WWJD with the issue of Immigration & DACA?

So, back to the question, “What Would Jesus Do (WWJD)?” In connecting that question to the issue of climate change from the last post—http://peacewithinreach.com/wwjd-with-the-issue-of-climate-change/, a reader asked, “Is the point of the post to urge people to ask WWJD, or to promote a certain view of climate change, or to convince people of climate change?” Good question. My answer, whether it be for climate change or DACA/immigration is as follows: “My point of the overall blog, and of that post, is to discuss topics that we get divided over. I want us to experience that we can respectfully discuss and learn each other’s points of view. In addition, as a pastor, my point often is to seek to shine forth the Gospel of God, and to facilitate debating the Gospel within that process as we discuss relevant, real-life issues.” 

Let’s consider, “WWJD in the way of immigration and  Dreamers/DACA? (If helpful, here is a Wikipedia description of DACA—https://en.wikipedia.org/wiki/Deferred_Action_for_Childhood_Arrivals.)

Jesus clearly expects people to be compassionate and caring:

”Come, you who are blessed by my Father; take your inheritance, the kingdom prepared for you since the creation of the world. For I was hungry and you gave me something to eat, I was thirsty and you gave me something to drink, I was a stranger and you invited me in, I needed clothes and you clothed me, I was sick and you looked after me, I was in prison and you came to visit me.” “Then the righteous will answer him, ‘Lord, when did we see you hungry and feed you, or thirsty and give you something to drink? When did we see you a stranger and invite you in, or needing clothes and clothe you? When did we see you sick or in prison and go to visit you?’ “The King will reply, ‘Truly I tell you, whatever you did for one of the least of these brothers and sisters of mine, you did for me’” (Matthew 25:34-40).

That stated, if people around us are dreamers, it seems Jesus calls us to show sincere care—compassionately listen to their concerns and pray for them. If need be, some have also offered “sanctuary” or other means of physical care for them. I think it would be good to provide a feasible path to citizenship. What is “feasible” is up for debate.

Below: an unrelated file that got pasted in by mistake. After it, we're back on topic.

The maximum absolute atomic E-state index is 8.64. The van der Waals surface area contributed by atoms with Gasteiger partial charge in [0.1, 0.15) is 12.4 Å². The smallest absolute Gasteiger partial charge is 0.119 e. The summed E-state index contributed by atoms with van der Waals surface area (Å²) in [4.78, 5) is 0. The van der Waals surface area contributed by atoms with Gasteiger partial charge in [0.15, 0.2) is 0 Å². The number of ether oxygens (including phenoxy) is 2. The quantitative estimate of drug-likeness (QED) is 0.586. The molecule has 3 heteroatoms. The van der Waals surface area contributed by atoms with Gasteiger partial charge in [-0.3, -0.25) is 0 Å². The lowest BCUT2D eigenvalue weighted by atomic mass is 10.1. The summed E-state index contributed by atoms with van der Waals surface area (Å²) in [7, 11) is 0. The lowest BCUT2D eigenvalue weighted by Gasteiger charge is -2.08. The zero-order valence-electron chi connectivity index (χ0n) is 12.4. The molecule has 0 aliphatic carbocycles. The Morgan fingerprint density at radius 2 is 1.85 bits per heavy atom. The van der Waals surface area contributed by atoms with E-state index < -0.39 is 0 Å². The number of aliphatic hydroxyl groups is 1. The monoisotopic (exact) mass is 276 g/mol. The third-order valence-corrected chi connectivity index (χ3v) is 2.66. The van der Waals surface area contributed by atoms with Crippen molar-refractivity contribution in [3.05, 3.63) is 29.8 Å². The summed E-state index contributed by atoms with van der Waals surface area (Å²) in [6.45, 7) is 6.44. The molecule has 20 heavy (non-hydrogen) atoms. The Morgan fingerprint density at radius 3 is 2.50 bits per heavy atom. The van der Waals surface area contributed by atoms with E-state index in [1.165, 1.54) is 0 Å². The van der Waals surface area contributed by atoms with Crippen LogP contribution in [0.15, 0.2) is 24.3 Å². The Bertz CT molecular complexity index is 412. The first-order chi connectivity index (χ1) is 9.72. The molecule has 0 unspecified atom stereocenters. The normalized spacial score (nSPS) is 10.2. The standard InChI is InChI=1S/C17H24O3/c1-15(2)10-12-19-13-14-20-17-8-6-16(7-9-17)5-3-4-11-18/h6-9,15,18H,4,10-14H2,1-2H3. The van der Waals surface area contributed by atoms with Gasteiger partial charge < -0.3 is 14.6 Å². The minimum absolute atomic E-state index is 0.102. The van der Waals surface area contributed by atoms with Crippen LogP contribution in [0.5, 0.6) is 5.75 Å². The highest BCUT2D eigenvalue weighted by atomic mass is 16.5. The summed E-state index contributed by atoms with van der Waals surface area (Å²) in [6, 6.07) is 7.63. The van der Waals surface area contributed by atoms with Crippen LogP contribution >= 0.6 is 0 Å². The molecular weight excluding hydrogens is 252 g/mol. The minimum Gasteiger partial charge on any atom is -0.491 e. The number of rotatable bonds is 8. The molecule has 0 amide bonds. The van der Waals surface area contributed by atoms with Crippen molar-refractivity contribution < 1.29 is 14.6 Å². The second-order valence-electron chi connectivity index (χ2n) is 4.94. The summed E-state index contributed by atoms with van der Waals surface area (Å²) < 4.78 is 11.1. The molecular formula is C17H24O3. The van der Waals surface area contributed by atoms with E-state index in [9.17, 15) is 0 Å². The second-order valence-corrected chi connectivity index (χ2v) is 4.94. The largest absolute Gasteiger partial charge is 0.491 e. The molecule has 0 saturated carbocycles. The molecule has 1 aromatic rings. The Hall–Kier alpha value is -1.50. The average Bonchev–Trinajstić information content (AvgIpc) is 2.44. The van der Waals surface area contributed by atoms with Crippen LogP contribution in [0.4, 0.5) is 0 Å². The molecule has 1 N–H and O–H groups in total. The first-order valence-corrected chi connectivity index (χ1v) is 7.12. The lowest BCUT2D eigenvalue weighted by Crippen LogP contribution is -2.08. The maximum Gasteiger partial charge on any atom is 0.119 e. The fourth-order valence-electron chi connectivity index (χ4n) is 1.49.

At the same time, a country cannot function properly if it has laws in place that are not enforced. Any parent knows that when you state a consequence to a child if they break a certain house-rule, if you don’t enforce the consequence after they break that house-rule, respect and potential for learning quickly erode, and the relationship is damaged. So, WWJD do about laws? He respected the laws of government:

“Show me the coin used for paying the tax.” They brought him a denarius, and he asked them, “Whose image is this? And whose inscription?” “Caesar’s,” they replied. Then he said to them, “So give back to Caesar what is Caesar’s, and to God what is God’s” (Matthew 22:19-21).

This tells me that Jesus would understand the need for some immigration laws, and for order. But how tight to “tow the line?” We better pray on that. At the same time, that Jesus was gracious is shown throughout the New Testament, and most of all through his life and death. This Easter season, I encourage us to reflect on Jesus’ sacrifice on the cross, of himself, which he did so that other humans would not have to die for their sins.

I’ve done enough writing, and scratching my head over this…. YOUR THOUGHTS on What you think Jesus Would Do (WWJD) in the way of immigration and dealing with Dreamers/DACA?

4 thoughts on “WWJD with the issue of Immigration & DACA?”

  1. God said welcome all Foreigners, for we are all foreigners. I believe the immigrants here in America should reconsider their roots, they were given opportunity as should be given to others. Native Americans are foreigners in their own land. No acknowledgement of others when in the end God the creator has consequences for our inconsideration.

    1. Brian, I don’t quite understand what you mean when you write, “immigrants…should reconsider their roots,” and “No acknowledgement of others…” Would you please address that for me? Thanks, Fred

  2. I wish more people would ask “wwjd”, maybe we would experience the beginning of thoughtful endeavors in lieu of quick judgement. I think this is what we are supposed to do as Christians. If Jesus is the way, the truth, and the life, why wouldn’t we ask ourselves what he would do when we are faced with a dilemma? At a minimum, considering what Jesus would do should give us pause to consider the ramifications of our thoughts and actions. On the topic of immigration and DACA as it pertains to “wwjd”, I don’t believe there is any doubt at all about what our Savior would do. Matthew 22:19-21 spells it out in black and white. Jesus never said that picking up our crosses and following him would be easy. Does anyone remember this phrase, “Give me you your tired, your poor, your huddled masses yearning to breathe free”? Does this sound like something Jesus would say or does it only pertain to natural born citizens?

    1. Jim, I had to look up where that quote–“Give me you your tired, your poor, your huddled masses yearning to breathe free”–came from. On the Statue of Liberty. THANKS FOR THAT meaningful inclusion!

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